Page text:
Wednesday, July 06, 2011


Going on a cruise around the western and southern coasts of Spain entails two trips.  On the one hand, you go to Spain.  On the other, you go on a cruise ship.  I naively expected the cruise to be somewhat Spanish – paella at dinner, sangria in the afternoon – but the cruise ship is a culture unto itself: English-speaking, abundant and plush, non-threatening, as boisterous as a seven-day wedding reception.  It’s CruiseLand!

CruiseLand is mostly populated by old Europeans, mainly English – round, burnt-pink people, shuffling along the corridors, moving with a grim determination to the buffet spreads.  They wake up early to begin baking on deck chairs under the unadulterated Mediterranean sun, or they gather in long queues to collect their baked beans at breakfast.  On formal nights they emerge from their cabins in tuxedos and gowns – tuxedos and gowns!  Packed away on a cruise ship! – to eat the delicious three-course meal in the dining hall and then settle in for more drinks around the boat.  The ideal cruise ship would not have any stairs; there would merely be ramps sloping downwards, from the upper decks with the swimming pools and nightclubs and unused jogging track, all the way to a series of troughs and buffet lines and bars.  The old English sunbirds could roll or shuffle or zoom along in their motorized carts (plenty of those onboard), smiling broadly and saying “excuse us, pet,” as they tumble on down to feed.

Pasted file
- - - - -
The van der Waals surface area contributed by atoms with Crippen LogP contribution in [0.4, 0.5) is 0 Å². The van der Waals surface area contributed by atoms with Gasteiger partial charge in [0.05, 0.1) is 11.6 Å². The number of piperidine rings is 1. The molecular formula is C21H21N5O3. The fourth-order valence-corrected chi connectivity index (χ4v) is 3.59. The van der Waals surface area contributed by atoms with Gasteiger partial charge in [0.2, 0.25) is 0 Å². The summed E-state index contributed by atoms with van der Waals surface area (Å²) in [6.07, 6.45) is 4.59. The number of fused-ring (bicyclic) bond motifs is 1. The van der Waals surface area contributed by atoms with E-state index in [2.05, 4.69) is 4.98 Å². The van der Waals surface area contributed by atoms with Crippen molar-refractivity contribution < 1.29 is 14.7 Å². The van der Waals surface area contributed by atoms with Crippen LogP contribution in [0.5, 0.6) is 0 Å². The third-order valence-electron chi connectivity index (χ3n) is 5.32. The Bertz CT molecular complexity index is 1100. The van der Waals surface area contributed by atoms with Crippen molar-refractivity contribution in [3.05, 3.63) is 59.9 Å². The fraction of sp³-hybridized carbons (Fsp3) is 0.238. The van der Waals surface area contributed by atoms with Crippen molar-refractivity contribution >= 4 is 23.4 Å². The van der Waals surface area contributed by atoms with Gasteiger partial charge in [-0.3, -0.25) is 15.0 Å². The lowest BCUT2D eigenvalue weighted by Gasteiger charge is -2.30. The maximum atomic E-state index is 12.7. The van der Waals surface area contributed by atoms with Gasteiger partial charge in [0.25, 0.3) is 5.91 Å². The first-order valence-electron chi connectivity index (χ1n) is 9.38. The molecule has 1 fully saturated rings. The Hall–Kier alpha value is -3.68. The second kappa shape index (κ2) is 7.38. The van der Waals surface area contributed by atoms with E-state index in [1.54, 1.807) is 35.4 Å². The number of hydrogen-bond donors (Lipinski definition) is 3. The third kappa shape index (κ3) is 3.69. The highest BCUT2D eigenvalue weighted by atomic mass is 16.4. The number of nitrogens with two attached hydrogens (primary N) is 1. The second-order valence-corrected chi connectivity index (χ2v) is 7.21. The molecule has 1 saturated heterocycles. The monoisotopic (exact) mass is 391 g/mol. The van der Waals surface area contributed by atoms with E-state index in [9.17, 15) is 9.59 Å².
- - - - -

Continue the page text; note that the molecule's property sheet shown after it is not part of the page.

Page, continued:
L and I quickly realized that we occupied a demographic black hole on this ship: early thirties, americanos, with a baby.  In addition to the elderly European crowd, there were a number of sloshed twenty-somethings – friendly, game United Kingdom kids who could always be relied on to volunteer for the ship beauty pageant or sexiest man contest or nightly karaoke (I myself performed a 1990s N’Sync hit at karaoke one night and received a warm reception from the Irish lasses).  These cool young kids seemed to be drunk much of the time, and were having fun in their flamboyantly obnoxious way.  How we envied them!  There were other young families on the boat, but being European, they had weird customs we could not adopt.  At midnight they could be found in the bars, their stroller parked beside them, their bonny wee tot sleeping peacefully inside.  There’s nothing like being in a bar on a cruise ship in the middle of the Mediterranean sea, surrounded by old Europeans in wheelchairs and young Europeans in strollers, listening to an outer-borough piano man bang away at “Can You Feel the Love Tonight.”  Viva Espana!

The hallmark of CruiseLand was aggressive hospitality and good cheer.  I distinctly remember crossing an empty atrium at seven in the morning, not a soul to be found, while “La Bamba” blasted gaily through the speakers.  At meals, attendants and waiters would approach us bearing gifts of strawberries and napkin animals for Alice.  People would pat her, tickle her, hug her, pick her up, with barely a glance at us.  It took a day or two to become acclimated to this life: the endless food, the available drinks, the towels, the dinners, the tuxedos, the karaoke, the internet by the minute, the champagne bar, the spa, the lack of care or context.  The small grace of falling to sleep each night listening to the waves breaking off the hull of the ship. 

Seven days in CruiseLand wasn’t enough time.  Not even close.

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